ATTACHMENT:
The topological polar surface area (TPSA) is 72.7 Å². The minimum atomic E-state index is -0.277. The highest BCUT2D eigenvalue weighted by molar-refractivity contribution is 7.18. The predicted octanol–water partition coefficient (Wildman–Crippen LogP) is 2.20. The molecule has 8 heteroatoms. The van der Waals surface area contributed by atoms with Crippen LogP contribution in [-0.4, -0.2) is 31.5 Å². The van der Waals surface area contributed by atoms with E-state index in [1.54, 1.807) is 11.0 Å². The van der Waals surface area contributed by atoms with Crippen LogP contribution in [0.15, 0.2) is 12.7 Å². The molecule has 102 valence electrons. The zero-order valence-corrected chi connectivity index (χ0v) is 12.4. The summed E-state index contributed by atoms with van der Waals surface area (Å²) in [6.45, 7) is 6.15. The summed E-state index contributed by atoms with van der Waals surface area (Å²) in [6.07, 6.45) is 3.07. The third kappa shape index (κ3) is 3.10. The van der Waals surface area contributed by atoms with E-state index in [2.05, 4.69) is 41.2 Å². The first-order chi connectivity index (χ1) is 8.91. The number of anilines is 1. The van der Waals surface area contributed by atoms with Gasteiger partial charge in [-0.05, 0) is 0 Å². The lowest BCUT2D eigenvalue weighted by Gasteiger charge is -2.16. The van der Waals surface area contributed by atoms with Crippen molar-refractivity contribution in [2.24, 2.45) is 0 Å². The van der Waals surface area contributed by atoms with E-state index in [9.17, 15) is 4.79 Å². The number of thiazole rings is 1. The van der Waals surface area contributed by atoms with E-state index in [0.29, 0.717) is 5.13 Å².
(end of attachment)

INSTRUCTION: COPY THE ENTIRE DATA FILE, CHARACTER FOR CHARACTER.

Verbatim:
The topological polar surface area (TPSA) is 72.7 Å². The minimum atomic E-state index is -0.277. The highest BCUT2D eigenvalue weighted by molar-refractivity contribution is 7.18. The predicted octanol–water partition coefficient (Wildman–Crippen LogP) is 2.20. The molecule has 8 heteroatoms. The van der Waals surface area contributed by atoms with Crippen LogP contribution in [-0.4, -0.2) is 31.5 Å². The van der Waals surface area contributed by atoms with E-state index in [1.54, 1.807) is 11.0 Å². The van der Waals surface area contributed by atoms with Crippen LogP contribution in [0.15, 0.2) is 12.7 Å². The molecule has 102 valence electrons. The zero-order valence-corrected chi connectivity index (χ0v) is 12.4. The summed E-state index contributed by atoms with van der Waals surface area (Å²) in [6.45, 7) is 6.15. The summed E-state index contributed by atoms with van der Waals surface area (Å²) in [6.07, 6.45) is 3.07. The third kappa shape index (κ3) is 3.10. The van der Waals surface area contributed by atoms with E-state index in [2.05, 4.69) is 41.2 Å². The first-order chi connectivity index (χ1) is 8.91. The number of anilines is 1. The van der Waals surface area contributed by atoms with Gasteiger partial charge in [-0.05, 0) is 0 Å². The lowest BCUT2D eigenvalue weighted by Gasteiger charge is -2.16. The van der Waals surface area contributed by atoms with Crippen molar-refractivity contribution in [2.24, 2.45) is 0 Å². The van der Waals surface area contributed by atoms with E-state index in [9.17, 15) is 4.79 Å². The number of thiazole rings is 1. The van der Waals surface area contributed by atoms with E-state index in [0.29, 0.717) is 5.13 Å².